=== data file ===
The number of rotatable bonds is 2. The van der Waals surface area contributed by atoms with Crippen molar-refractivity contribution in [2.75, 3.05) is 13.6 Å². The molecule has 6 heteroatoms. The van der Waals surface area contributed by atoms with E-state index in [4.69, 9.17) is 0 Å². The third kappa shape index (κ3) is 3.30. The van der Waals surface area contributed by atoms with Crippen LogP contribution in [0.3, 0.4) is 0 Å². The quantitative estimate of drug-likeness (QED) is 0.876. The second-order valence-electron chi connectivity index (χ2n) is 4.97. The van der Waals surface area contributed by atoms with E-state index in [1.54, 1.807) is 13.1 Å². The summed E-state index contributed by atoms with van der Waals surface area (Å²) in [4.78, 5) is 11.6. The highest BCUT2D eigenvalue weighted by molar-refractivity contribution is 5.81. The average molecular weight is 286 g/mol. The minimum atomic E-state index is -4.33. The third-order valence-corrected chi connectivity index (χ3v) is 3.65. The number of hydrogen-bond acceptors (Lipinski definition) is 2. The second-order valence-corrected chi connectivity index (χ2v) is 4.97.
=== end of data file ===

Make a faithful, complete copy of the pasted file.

The number of rotatable bonds is 2. The van der Waals surface area contributed by atoms with Crippen molar-refractivity contribution in [2.75, 3.05) is 13.6 Å². The molecule has 6 heteroatoms. The van der Waals surface area contributed by atoms with E-state index in [4.69, 9.17) is 0 Å². The third kappa shape index (κ3) is 3.30. The van der Waals surface area contributed by atoms with Crippen LogP contribution in [0.3, 0.4) is 0 Å². The quantitative estimate of drug-likeness (QED) is 0.876. The second-order valence-electron chi connectivity index (χ2n) is 4.97. The van der Waals surface area contributed by atoms with E-state index in [1.54, 1.807) is 13.1 Å². The summed E-state index contributed by atoms with van der Waals surface area (Å²) in [4.78, 5) is 11.6. The highest BCUT2D eigenvalue weighted by molar-refractivity contribution is 5.81. The average molecular weight is 286 g/mol. The minimum atomic E-state index is -4.33. The third-order valence-corrected chi connectivity index (χ3v) is 3.65. The number of hydrogen-bond acceptors (Lipinski definition) is 2. The second-order valence-corrected chi connectivity index (χ2v) is 4.97.